Sweden Leads The Way In Monitoring Low-Risk Prostate Cancer Through Active Surveillance

December 5, 2022

On November 17th, specialists from the Netherlands, the United Kingdom, and Michigan discussed their methods for achieving very high levels of active monitoring during a webinar hosted by the Active Surveillance Coalition.


Although active surveillance has been shown to prevent prostate cancer overtreatment, most nations still neglect it. According to American models, cost-effective prostate cancer screening requires more widespread active monitoring.


Facts About Prostate Cancer


Men throughout the world get prostate cancer. With 1.3 million new cases and 358,989 deaths annually, it is the second most common male malignancy after lung cancer. The American Cancer Society predicts that there will be 268,000 cases of prostate cancer diagnosed in the United States in 2022, an increase of 20,000 cases from 2021.


Men with low-risk prostate cancer were often treated aggressively with radiation or surgery until recently (over the past decade). Both are effective in curing low-risk prostate cancer but come with substantial risks, including urinary issues and erectile dysfunction that can last a lifetime- it’s where Active Surveillance (AS) comes in.


What is Active Surveillance For Prostate Cancer?


Active surveillance is a treatment option for low-grade, slowly developing prostate cancer patients. This entails keeping an eye on prostate cancer (while still confined) until the doctor determines that more aggressive therapy is necessary to stop the illness.


Low-risk prostate cancer managed conservatively has an excellent prognosis. Clinicians and patients should have this conversation because many men with low-risk prostate cancer can avoid the harmful effects of therapy.


Sweden- The World Leader In Active Surveillance


Prostate cancer is nearly as common in Sweden as in the United States, with an incidence rate of 103 per 100,000 people Vs. 104. Although the idea of AS was first established in North America around 30 years ago, roughly a decade before Sweden adopted it, the implementation of the gentler, kinder AS method is hugely different between the two countries.


When comparing the national rates of AS adoption in males with low-risk prostate cancer, Sweden’s is 94%, whereas the U.S. average is 60%. Sweden’s stats come from its well-regarded national statistics system. Expert estimates are used for the U.S. figures.


According to Ola Bratt, MD, a prominent Swedish urological surgeon and a University of Gothenburg professor of clinical cancer epidemiology, 100% of males in various Swedish counties are on board with AS. About a third to half of the men in AS will quit the program during the first five years, and the main reasons are disease progression or the emotional toll of coping with any form of illness.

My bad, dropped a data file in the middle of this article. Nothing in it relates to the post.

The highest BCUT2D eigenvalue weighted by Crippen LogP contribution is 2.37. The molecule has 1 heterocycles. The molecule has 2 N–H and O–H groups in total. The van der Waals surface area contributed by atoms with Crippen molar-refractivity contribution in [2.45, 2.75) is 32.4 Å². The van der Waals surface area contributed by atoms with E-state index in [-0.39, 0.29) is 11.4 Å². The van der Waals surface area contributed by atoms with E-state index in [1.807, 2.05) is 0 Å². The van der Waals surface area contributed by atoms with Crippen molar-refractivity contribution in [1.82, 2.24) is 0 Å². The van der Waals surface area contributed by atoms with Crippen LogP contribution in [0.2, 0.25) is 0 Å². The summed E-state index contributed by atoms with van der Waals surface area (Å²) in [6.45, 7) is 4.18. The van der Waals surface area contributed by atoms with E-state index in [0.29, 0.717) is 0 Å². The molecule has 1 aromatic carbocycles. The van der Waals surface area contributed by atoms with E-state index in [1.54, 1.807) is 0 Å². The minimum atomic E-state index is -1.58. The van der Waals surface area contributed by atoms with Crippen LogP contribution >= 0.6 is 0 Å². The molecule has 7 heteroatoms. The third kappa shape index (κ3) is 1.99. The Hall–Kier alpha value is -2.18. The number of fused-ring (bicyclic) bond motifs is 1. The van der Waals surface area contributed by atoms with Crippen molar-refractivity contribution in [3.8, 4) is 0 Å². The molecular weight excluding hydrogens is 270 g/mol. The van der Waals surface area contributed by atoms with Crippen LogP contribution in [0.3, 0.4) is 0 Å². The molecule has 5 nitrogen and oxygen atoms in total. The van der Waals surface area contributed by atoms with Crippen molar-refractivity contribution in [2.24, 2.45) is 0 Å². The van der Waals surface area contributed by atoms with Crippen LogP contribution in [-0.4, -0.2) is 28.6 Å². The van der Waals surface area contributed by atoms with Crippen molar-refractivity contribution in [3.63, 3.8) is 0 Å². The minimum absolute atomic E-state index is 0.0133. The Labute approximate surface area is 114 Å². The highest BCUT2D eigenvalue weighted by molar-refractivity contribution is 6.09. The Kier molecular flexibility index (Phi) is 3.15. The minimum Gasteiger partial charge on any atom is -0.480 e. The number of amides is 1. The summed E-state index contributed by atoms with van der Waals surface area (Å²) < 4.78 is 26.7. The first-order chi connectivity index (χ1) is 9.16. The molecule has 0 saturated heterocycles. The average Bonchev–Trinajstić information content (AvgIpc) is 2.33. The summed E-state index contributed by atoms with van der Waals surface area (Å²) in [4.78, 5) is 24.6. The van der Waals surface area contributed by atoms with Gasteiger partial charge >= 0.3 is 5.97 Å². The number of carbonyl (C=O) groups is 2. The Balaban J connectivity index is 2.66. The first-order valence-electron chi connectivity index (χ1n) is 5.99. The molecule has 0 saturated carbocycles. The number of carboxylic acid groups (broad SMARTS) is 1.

Under the microscope, the pattern of low-risk prostate cancer in men is defined as Gleason 3+3=6. The Gleason scale uses visual patterns to assess the aggressiveness of cancer. No longer is cancer diagnosed with Gleason scores below 5. More severe forms of the disease range from Gleason 7 to Gleason 10. However, less than 20% of men with a Gleason score of 3+4 take AS.


Sweden (and Canada) and the United States have different surgical cultures, which is still another point of differentiation. Like a carpenter learns to use a hammer and saw, surgeons receive specialized training to do their chosen field of work and experts refer to this as the “tool rule.”


What’s The Reason For This Difference Between The U.S. And Sweden?


Many factors contribute to the fact that the United States has a far lower adoption rate for AS than Sweden does:


  • In Sweden, everyone has access to a publicly financed healthcare system, but in the U.S., men with this form of cancer are often diagnosed around age 66 and are covered by either private insurance or Medicare.


  • In Sweden, urologists throughout the public health system get compensated the same whether they operate on a man or monitor his AS, reducing the financial motivation to treat the condition.


  • Motivators play a significant role. Up to 80% AS acceptance has been reported by urologists working in academic practices and numerous V.A. facilities. (Despite this, several V.A. hospitals have reported extremely low acceptance rates for AS. (It’s like counting down from zero.) About 10% of Swedes have private health coverage to get in to visit doctors more quickly.


  • The lowest adoption of AS in Sweden is in the capital city of Stockholm, at around 85%; nonetheless, this is still significantly higher than U.S. statistics. Urologists in Sweden do not earn financially from doing prostate cancer surgeries. This doesn’t mean that urologists in the United States prioritize profits over patient welfare, but it impacts aggregate data.


Medical experts in the U.S. and Sweden recommend that all men who have been told they have prostate cancer should seek a second opinion immediately. A decade or a single day may effectively change a person’s prostate cancer prognosis.


For more info, get in touch with MyCancerJourney via this Online Form, and we will get back to you within the shortest possible time.

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